The ONLY 3 Things You Need To Invest In When You Start Your Blog
I started my very first lifestyle blog back in 2007. It was called Tea Travel Treadmill (super cringey, I know) and it was basically just me talking about my gym routine, making fun of reality shows and reviewing movies, like I thought I was Roger Ebert or something. Needless to say, it went nowhere and I basically only updated it for a couple of months before getting bored. Back then, most people’s blogs were basically just a daily log of their (often mundane) musings. Instagram didn’t exist and Facebook was still just a place where you connected with your friends (ie. not a digital marketing platform), so really the only way your blog could be discovered by new readers was via WordPress’ ‘featured’ section or the RSS reader.
Fast forward a decade and things couldn’t be more different. Blogging is a huge industry and there are countless courses, apps and websites that promise to explode your traffic and make you a full-time blogger. So much so, that it can super overwhelming for new bloggers just starting out. With a limited budget, it can be hard to know where to invest your money that is actually going to make a difference and help you move forward. But don’t worry girl, I’ve got you covered! In my opinion, these are the only 3 things you need to invest in when you’re first starting your lifestyle blog. Whether you’re investing your time or your money, these are the 3 things that are going to give you the biggest bang for your buck!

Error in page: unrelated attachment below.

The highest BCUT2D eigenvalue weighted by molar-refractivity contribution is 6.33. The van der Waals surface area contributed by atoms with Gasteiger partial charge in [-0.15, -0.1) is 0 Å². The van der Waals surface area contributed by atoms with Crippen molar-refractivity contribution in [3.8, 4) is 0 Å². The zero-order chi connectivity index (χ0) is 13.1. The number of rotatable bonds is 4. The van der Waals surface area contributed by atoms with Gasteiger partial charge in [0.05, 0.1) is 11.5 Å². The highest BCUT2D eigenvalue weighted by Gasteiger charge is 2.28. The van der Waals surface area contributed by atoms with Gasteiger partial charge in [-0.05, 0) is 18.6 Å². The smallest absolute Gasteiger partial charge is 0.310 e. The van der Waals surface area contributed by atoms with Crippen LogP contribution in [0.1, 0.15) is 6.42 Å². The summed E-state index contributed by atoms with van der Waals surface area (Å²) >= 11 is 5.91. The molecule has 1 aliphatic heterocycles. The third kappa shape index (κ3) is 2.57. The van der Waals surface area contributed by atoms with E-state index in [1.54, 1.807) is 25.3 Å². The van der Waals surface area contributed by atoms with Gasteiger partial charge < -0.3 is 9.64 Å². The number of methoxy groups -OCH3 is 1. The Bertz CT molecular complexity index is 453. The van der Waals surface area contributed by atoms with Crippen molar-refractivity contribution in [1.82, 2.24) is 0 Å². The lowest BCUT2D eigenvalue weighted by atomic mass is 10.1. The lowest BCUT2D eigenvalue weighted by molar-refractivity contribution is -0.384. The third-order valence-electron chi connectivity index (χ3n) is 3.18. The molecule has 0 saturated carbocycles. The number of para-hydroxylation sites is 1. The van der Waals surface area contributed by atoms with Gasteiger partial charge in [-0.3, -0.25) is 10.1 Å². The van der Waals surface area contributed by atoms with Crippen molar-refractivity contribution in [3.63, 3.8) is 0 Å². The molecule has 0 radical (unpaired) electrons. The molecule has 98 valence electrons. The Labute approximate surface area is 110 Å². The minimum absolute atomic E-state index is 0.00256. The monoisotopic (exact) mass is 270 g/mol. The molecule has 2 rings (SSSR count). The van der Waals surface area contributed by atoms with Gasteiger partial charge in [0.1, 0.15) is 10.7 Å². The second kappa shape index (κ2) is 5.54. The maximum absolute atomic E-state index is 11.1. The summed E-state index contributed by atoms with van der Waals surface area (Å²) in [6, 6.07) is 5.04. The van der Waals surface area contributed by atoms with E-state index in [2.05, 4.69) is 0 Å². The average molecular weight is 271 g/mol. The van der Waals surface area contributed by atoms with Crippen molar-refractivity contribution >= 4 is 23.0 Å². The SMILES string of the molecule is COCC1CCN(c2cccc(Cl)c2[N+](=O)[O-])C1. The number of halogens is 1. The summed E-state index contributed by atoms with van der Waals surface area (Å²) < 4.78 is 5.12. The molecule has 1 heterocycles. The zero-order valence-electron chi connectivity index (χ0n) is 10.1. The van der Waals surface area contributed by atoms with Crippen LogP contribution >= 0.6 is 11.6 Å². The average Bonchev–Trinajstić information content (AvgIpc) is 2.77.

1. A domain name
One mistake I see a lot of bloggers making is setting up WordPress.com blog (or the equivalent on a Wix, Blogger or Squarespace platform), rather than a self-hosted WordPress.org website. It’s an easy mistake to make. Heck, I did it myself when I first created the website for my copywriting business! That said, there are a few issues with this. Firstly, you end up with a domain name that’s along the lines of agirlinprogress.wordpress.org. Not only is this waaaaaay harder for people to type out when they’re looking for your site, but it simply doesn’t look as professional or polished. People automatically take .com domain names more seriously — that’s just how it is!